At last, one Saturday night I determined to go out into the country and wait on God, not returning till I had received the blessing of perfect love. Falling on my knees beneath a sycamore tree, I prayed in an agony for hours, beseeching God to show me anything that hindered my reception of the blessing. I struggled against conviction, but finally ended by crying, “Lord, I give up all–everything, every person, every enjoyment, that would hinder my living alone for Thee. Now give me, I pray Thee, the blessing!”
As I look back, I believe I was fully surrendered to the will of God at that moment, so far as I understood it. But my brain and nerves were unstrung by the long midnight vigil and the intense anxiety of previous months, and I fell almost fainting to the ground. Then a holy ecstasy seemed to thrill all my being.
My troubles were all ended now. The wilderness was past, and I was in Canaan, feeding on the old corn of the land. Nevermore should I be troubled by inward drawings toward sin. My heart was pure. I had reached the desirable state of full sanctification. With no foe within, I could direct all my energies toward vanquishing the enemies without. This was what I thought. Alas, how little did I know myself; much less the mind of God!
For some weeks after the eventful experience before described, I lived in a dreamily-happy state, rejoicing in my fancied sinlessness. One great idea had possession of my mind; and whether at work or in my leisure hours, I thought of little else than the wonderful event which had taken place. But gradually I began to “come back to earth,” as it were. I was now employed in a photographic studio, where I associated with people of various tastes and habits, some of whom ridiculed, some tolerated, and others sympathized with, my radical views on things religious.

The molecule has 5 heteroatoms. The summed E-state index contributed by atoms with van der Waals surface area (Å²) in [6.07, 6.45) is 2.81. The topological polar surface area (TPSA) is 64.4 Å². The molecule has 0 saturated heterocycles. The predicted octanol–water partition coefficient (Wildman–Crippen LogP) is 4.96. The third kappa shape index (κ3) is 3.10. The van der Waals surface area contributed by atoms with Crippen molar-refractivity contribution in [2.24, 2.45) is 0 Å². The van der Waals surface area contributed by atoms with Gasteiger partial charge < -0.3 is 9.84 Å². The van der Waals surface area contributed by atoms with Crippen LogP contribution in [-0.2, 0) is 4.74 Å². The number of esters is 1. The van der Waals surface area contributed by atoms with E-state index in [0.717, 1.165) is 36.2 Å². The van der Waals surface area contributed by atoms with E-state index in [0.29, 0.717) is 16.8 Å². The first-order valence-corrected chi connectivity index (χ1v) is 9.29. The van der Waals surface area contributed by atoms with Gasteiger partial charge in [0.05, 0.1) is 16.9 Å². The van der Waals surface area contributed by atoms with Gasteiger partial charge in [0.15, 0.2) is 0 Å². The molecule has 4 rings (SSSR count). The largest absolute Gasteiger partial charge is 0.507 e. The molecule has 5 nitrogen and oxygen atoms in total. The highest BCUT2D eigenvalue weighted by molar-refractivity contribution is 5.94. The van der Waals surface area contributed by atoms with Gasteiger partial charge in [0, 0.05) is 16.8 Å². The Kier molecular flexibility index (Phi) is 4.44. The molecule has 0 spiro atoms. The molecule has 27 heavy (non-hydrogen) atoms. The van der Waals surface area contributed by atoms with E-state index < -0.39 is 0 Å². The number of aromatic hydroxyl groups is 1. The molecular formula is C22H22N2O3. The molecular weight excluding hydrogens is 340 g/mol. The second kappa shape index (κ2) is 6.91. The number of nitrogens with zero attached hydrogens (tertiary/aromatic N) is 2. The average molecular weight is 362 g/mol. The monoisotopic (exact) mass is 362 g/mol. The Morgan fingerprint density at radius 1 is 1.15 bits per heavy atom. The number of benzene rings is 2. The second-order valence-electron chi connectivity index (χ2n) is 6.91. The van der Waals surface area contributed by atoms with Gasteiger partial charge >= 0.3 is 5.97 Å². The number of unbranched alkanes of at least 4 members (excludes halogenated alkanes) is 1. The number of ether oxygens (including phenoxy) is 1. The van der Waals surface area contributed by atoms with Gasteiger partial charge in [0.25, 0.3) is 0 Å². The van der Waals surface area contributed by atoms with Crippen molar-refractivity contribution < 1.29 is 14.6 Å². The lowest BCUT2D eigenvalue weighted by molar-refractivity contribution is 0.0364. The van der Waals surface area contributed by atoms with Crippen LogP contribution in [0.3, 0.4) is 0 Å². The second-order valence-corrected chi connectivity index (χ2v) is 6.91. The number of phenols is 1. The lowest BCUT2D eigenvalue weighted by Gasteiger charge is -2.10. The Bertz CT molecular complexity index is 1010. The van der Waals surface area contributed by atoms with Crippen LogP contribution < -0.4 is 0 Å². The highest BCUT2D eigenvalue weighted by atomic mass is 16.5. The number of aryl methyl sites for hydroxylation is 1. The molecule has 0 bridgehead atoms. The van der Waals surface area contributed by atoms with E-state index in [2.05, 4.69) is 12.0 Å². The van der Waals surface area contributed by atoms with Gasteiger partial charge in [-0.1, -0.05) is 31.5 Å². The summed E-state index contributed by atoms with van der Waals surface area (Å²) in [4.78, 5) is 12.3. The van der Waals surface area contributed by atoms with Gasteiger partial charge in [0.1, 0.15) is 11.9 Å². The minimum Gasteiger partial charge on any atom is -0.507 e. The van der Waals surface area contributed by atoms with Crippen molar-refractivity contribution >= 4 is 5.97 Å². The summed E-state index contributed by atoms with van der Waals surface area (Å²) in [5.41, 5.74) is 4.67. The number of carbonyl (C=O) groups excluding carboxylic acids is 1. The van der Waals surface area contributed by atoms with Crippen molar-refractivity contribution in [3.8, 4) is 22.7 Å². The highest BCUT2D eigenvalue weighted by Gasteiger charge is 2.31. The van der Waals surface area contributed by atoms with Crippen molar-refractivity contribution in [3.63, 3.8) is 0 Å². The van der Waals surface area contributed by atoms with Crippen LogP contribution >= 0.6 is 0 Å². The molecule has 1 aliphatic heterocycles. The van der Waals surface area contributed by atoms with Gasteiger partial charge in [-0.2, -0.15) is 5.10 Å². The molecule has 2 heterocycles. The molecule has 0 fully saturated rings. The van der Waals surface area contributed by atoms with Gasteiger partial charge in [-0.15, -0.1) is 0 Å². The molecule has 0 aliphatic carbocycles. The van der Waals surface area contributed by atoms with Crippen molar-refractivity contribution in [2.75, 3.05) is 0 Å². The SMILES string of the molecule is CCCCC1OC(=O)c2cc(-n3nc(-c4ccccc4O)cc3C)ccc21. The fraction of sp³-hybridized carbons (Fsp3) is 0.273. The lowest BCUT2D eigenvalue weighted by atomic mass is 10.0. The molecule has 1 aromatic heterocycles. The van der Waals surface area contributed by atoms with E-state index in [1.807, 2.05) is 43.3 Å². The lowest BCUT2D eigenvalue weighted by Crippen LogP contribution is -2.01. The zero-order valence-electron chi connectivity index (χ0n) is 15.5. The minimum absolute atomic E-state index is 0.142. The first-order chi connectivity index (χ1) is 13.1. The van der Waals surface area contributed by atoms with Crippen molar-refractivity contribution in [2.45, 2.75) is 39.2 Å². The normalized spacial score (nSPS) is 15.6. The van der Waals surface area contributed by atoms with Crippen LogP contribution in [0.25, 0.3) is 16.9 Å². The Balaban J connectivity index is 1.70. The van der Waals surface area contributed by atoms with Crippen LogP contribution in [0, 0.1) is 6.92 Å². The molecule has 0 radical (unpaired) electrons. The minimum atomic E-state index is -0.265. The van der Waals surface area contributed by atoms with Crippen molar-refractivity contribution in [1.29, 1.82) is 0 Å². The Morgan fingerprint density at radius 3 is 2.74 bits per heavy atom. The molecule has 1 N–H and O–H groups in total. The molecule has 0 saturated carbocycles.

Night after night I attended the meetings, speaking on the street and indoors, and I soon noticed (and doubtless others did too) that a change came over my “testimonies.” Before, I had always held up Christ, and pointed the lost to Him. Now, almost imperceptibly, my own experience became my theme, and I held up myself as a striking example of consecration and holiness!
This was the prevailing characteristic of the brief addresses made by most of the “advanced” Christians in our company. The youngest in grace magnified Christ. The “sanctified” magnified themselves.
A favorite song will make this more manifest than any words of mine. It is still widely used in Army meetings, and finds a place in their song or hymnbooks. I give only one verse as a specimen:
The people I know don’t live holy; They battle with unconquered sin,
Not daring to consecrate fully, Or they full salvation would win.
With malice they have constant trouble, From doubting they long to be free;
With most things about them they grumble; Praise God, this is not so with ME!
The first ecstatic experiences seldom lasted long. The ecstasy departed, and the “sanctified” were very little different from their brethren who were supposed to be “only justified.” We did not commit overt acts of evil: therefore we were sinless.